cynthia-ozick“On a gray afternoon I sit in a silent room and contemplate din. In the street a single car passes – a rapid bass vowel – and then it is quiet again. So what is this uproar, this hubbub, this heaving rumble of zigzag static I keep hearing? This echo chamber spooling out spirals of chaos? An unmistakable noise as clearly mine as fingerprint or twist of DNA: the thrum of regret, of memory, of defeat, of mutability, of bitter fear, made up of shame and ambition and anger and vanity and wishing. The soundtrack of a movie of the future, an anticipatory ribbon of scenes long dreaded, of daydreams without a prayer of materializing. Or else: the replay of unforgotten conversations, humiliating, awkward, indelible. Mainly it is the buzz of the inescapably mundane, the little daily voice that insists and insists: right now, not now, too late, too soon, why not, better not, turn it on, turn it off, notice this, notice that, be sure to take care of, remember not to. The nonstop chatter that gossips, worries, envies, invokes, yearns, condemns, self-condemns.”
Cynthia Ozick, The Din in the Head

“A story is not like a road to follow … it’s more like a house. You go inside and stay there for a while, wandering back and forth and settling where you like and discovering how the room and corridors relate to each other, how the world outside is altered by being viewed from these windows. And you, the visitor, the reader, are altered as well by being in this enclosed space, whether it is ample and easy or full of crooked turns, or sparsely or opulently furnished. You can go back again and again, and the house, the story, always contains more than you saw the last time. It also has a sturdy sense of itself of being built out of its own necessity, not just to shelter or beguile you.”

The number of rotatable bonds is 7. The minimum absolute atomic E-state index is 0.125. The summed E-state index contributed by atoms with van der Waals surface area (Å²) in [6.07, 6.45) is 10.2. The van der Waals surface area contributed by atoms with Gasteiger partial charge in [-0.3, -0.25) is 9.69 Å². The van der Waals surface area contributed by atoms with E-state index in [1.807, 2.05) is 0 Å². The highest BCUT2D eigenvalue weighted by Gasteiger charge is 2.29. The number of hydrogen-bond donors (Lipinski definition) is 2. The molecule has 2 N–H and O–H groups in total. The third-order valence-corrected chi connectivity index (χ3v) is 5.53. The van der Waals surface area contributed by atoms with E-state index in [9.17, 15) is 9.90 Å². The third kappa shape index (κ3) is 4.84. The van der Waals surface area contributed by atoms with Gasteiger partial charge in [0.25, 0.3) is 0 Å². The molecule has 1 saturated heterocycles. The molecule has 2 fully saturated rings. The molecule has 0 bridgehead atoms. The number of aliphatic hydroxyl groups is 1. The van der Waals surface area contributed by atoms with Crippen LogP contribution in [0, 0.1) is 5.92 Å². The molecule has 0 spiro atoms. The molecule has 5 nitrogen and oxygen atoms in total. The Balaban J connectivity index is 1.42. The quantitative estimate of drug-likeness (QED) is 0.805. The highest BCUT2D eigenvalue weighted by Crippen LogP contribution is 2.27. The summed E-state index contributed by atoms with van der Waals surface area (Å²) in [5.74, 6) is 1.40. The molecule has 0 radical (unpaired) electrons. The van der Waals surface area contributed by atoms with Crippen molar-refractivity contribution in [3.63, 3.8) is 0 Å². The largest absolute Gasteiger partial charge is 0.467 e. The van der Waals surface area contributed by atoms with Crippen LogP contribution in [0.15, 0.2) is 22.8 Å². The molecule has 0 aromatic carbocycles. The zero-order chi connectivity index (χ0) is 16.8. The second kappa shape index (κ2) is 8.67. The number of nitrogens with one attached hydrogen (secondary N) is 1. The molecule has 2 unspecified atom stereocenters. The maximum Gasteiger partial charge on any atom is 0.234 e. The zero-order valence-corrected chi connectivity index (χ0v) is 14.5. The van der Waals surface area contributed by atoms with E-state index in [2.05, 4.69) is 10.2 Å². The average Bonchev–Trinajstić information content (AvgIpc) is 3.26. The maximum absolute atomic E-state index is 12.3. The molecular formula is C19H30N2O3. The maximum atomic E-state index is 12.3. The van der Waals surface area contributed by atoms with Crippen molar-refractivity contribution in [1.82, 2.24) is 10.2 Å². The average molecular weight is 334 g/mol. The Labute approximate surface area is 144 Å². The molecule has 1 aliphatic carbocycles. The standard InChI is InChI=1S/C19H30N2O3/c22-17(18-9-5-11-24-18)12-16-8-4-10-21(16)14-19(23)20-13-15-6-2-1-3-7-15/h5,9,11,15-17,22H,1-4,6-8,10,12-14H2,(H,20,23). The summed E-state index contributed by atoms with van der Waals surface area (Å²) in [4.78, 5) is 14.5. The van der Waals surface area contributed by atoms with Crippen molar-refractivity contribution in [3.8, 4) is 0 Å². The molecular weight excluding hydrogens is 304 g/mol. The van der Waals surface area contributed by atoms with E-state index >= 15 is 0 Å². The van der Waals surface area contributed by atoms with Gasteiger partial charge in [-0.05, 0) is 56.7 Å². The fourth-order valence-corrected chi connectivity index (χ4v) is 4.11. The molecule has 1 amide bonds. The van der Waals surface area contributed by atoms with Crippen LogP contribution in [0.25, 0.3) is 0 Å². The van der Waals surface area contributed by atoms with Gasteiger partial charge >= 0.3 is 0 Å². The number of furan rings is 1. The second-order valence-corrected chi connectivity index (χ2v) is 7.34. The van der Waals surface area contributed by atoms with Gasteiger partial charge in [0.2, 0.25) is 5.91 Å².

Alice Munro, Selected Stories, 1968-1994

“A man once asked me … how I managed in my books to write such natural conversation between men when they were by themselves. Was I, by any chance, a member of a large, mixed family with a lot of male friends? I replied that, on the contrary, I was an only child and had practically never seen or spoken to any men of my own age till I was about twenty-five. “Well,” said the man, “I shouldn’t have expected a woman (meaning me) to have been able to make it so convincing.” I replied that I had coped with this difficult problem by making my men talk, as far as possible, like ordinary human beings. This aspect of the matter seemed to surprise the other speaker; he said no more, but took it away to chew it over. One of these days it may quite likely occur to him that women, as well as men, when left to themselves, talk very much like human beings also.”
Dorothy L. Sayers, Are Women Human? Astute and Witty Essays on the Role of Women in Society

“If there’s a book that you want to read, but it hasn’t been written yet, then you must write it.”
Toni Morrison

“There is no greater agony than bearing an untold story inside you.”
Maya Angelou, I Know Why the Caged Bird Sings

“I can shake off everything as I write; my sorrows disappear, my courage is reborn.”
Anne Frank

“There is something delicious about writing the first words of a story. You never quite know where they’ll take you.”
Beatrix Potter

“Women want love to be a novel. Men, a short story.”
Daphne du Maurier

“The role of a writer is not to say what we can all say, but what we are unable to say.”
Anaïs Nin

“The reason that fiction is more interesting than any other form of literature, to those who really like to study people, is that in fiction the author can really tell the truth without humiliating himself.”
Eleanor Roosevelt

“I hate writing, I love having written.”
Dorothy Parker